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Small Businesses Need Technologies and Skills too

June 1, 2022
Read Time 3 mins

Johannes Groenewald, GM for Demand Factory and Marketing, Tarsus Distribution

Being a small business owner in today’s environment can be daunting. While large enterprises have big marketing budgets, brand recognition, and general weight in the industry, small businesses always need more, with less.

This is why, irrespective of the sector in which it operates, any smaller entity needs to be cash smart, and one way to do this is, instead of investing in either hardware or skills, to consider an alternative approach, such as renting the equipment or outsourcing the skills they need.

So says Johannes Groenewald, General Manager, Demand Factory, at SA’s leading ICT distributor, Tarsus Distribution. “Smaller entities need to carefully consider the real costs before investing their hard-earned cash in a new, permanent hire or project that requires heavy upfront capital investments. Although the hourly rate for a payroll practitioner might be higher than hiring a full-time employee, if you outsource, you end up only paying for the time that you really need, and it is easier to switch service providers should your requirements change over time.”

Small organisations should avoid over-investing in new technologies, particularly when that specific tool or solution could be acquired for free, or with a small monthly subscription, says Groenewald. “We see many smaller businesses rush to buy the latest technology before they have really considered the ramifications of setting it up and maintaining the technology through thorough research and comparison of options. Buying technology for the sake of it, can often prove to be a costly mistake.”

He says a prime example of this is an enterprise resource planning or ERP system. “There are several financial institutions that offer their clients access to an ERP system at no cost. For small businesses, where every cent counts, this is a compelling opportunity, as they could end up saving a fortune, not only in upfront investment costs, but in implementation costs, training on the solution and the people to manage it.”

According to him, it is critical for small business owners to protect their bottom line and liquidity by viewing any potential investments with the utmost caution. “Many SME owners are a little naïve when it comes to finances, which is something we see at times among our channel partners. Too often, when they start selling the more complex or advanced technology solutions, they wake up to the fact that they need a qualified pre-sales engineer, and they rush to bring one on board. However, it would be a far better idea to simply contract these skills from a vendor on an hourly basis. The end-customer might not even be aware that the partner doesn’t employ the engineer on a full-time basis, and will still have confidence in the channel partner’s ability to provide the support for the solution they have just invested in. The channel partner benefits by not having another staff member on its monthly wage bill, particularly one that costs a premium, and who they only need every now and again.”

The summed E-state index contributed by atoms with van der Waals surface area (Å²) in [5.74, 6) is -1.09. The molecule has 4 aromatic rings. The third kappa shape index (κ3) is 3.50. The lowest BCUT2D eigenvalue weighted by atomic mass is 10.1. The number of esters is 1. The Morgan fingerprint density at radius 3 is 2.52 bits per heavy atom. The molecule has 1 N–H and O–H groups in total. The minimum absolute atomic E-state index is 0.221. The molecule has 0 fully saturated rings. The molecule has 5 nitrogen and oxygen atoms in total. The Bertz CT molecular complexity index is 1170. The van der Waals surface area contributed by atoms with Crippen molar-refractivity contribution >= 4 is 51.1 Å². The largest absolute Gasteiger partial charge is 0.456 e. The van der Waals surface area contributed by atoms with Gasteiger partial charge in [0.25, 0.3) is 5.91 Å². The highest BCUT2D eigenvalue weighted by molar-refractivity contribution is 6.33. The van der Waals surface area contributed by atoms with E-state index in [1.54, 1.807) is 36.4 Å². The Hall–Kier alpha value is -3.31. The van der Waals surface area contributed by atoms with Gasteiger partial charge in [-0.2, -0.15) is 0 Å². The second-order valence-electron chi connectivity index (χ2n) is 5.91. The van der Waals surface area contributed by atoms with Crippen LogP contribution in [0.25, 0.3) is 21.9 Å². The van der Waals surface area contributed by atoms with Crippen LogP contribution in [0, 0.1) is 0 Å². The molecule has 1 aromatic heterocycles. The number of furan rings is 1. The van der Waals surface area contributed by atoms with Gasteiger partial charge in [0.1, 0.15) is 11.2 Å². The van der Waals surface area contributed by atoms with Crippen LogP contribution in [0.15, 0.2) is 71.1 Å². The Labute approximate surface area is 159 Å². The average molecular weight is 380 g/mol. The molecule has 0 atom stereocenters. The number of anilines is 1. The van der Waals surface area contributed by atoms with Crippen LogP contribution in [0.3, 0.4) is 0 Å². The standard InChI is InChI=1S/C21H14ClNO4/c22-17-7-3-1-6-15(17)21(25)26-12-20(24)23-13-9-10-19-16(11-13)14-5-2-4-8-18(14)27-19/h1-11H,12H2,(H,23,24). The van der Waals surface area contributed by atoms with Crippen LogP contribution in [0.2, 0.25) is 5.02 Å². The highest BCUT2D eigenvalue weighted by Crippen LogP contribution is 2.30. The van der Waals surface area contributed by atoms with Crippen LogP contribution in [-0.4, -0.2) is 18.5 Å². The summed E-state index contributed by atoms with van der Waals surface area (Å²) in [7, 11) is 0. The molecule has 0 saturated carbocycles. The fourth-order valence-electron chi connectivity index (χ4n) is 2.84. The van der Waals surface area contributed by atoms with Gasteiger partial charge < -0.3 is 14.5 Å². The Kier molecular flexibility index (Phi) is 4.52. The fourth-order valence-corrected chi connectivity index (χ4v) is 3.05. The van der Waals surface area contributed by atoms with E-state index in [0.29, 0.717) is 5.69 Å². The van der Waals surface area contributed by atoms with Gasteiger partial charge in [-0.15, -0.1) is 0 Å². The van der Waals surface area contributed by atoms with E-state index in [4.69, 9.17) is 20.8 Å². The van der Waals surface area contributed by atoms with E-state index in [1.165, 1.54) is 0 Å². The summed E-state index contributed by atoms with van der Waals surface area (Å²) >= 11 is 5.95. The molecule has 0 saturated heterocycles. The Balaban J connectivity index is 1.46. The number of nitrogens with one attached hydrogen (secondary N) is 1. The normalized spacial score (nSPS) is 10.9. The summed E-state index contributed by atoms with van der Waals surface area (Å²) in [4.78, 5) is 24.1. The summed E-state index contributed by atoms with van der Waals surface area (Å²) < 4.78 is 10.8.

Moreover, he says a slew of off-the-shelf solutions are available to small businesses to get them started, and while these might not be state-of-the-art, or come with all the features of a custom-built solution, they will offer enough functionality to address any immediate and basic business needs until the company can afford a custom-built option.

Groenewald says by carefully planning their strategies and investments, smaller companies can save a significant amount of money via outsourcing their technology, platforms as well as other solutions. Here again, he says the conversation about renting versus buying hardware needs to be had, and the same can be said about the skills and human resources that the company might need. It makes more sense to rent in both cases until the business reaches the point where it can afford to invest in human capital and technology. “Smaller businesses should always do thorough research and, where possible, chat to their small business counterparts to get good advice from those in a similar situation, before making any firm decisions about investments.”

Groenewald offers another piece of advice to small business owners: “There are times when running a small company can be quite a lonely endeavour. Signing up for, and getting involved in networking groups specifically aimed at small companies, such as their local business chamber, BNI or Rotary, can help them to meet like-minded people, and can share and learn from each other’s experiences over the years.”

These groups can also help channel partners expand their customer bases, which will give them an opportunity to sell even more solutions. Here again, if they don’t have the skills to support those solutions, they can bring them on board at an hourly rate from the vendor, or they could partner with Tarsus Distribution and white label these skilled resources as their value offering when they engage with and deliver to their customer. This gives the customer the confidence of knowing that the channel partner has access to the skills they need.

Doing more with less, and growing revenue is a real challenge for small businesses in every sector, he concludes. However, it is possible to take the business from strength to strength by investing wisely in all the ways already discussed. “If they take this advice on board, smaller businesses can grow, and present themselves as capable, solid entities without having to outlay capital for more technologies and staff.”

For any channel partners or businesses that are interested in engaging with Tarsus Distribution for assistance with your technology needs, you are invited to reach out to us here.

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